UBC Theses and Dissertations
Studies on ustilago hordei. Holmwood, Michael Arthur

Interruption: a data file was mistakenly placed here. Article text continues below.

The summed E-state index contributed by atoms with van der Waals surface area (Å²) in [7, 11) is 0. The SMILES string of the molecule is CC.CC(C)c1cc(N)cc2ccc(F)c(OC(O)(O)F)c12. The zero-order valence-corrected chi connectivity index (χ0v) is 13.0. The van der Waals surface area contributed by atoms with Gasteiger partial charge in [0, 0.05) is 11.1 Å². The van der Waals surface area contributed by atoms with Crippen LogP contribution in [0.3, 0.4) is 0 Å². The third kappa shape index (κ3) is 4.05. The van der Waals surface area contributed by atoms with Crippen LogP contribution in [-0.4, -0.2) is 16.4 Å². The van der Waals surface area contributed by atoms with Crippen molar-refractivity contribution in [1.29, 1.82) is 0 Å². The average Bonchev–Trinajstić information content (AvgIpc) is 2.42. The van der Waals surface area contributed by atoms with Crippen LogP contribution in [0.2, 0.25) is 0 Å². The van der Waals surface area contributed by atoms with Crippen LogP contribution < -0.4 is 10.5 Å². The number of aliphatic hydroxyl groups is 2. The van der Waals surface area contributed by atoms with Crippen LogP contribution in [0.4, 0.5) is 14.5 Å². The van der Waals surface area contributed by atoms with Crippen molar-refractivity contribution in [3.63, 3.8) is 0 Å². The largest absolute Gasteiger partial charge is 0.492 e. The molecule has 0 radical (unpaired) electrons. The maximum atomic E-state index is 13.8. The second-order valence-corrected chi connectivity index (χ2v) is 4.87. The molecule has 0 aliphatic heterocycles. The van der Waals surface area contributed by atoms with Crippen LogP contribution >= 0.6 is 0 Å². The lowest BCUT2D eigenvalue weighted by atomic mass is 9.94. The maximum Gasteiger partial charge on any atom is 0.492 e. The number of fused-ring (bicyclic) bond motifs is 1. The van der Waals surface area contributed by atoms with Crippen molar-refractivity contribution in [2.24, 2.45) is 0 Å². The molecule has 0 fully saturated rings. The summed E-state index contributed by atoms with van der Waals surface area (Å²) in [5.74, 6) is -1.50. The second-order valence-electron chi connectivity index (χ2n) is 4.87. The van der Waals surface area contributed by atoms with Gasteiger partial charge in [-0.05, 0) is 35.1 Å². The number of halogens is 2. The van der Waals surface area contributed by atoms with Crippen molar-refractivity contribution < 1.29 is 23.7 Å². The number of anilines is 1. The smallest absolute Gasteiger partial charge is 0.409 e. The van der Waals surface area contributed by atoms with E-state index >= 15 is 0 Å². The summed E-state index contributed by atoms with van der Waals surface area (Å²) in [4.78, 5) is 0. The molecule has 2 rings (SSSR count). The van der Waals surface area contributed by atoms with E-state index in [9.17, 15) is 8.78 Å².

Nutritional mutants of Ustilago hordel were used to demonstrate that parasexual recombination occurs within the host plant (Hordeum vulgare) prior to the production of teliospores. The nutritional mutants were also used to show that resistance of the newly-germinated seedling of H. vulgare to U. hordei and of subsequently formed tillers to infection was not correlated, and was probably not controlled by the same gene or genes. The application of gibberellic acid to H. vulgare was found to cause an increase in the overall tiller height of healthy plants by increasing the elongation of Internodal regions 0-1, 1-2, 2-3, and 3-4. There was no increased elongation of internodal regions 4-5 and 5-6. The healthy tillers of diseased plants showed no Internodal elongation when gibberellic acid was applied. Diseased tillers, which are usually shorter than healthy tillers, were also unaffected by the presence of gibberellic acid. The injection of both mating types of U. hordei into the young developing spike of a normally resistant strain of H. vulgare resulted in the production of diseased spikes. This would indicate that blockage to normal infection occurs at the time of seedling penetration, at the level of tiller primordia development, or at the time of spike primordia development.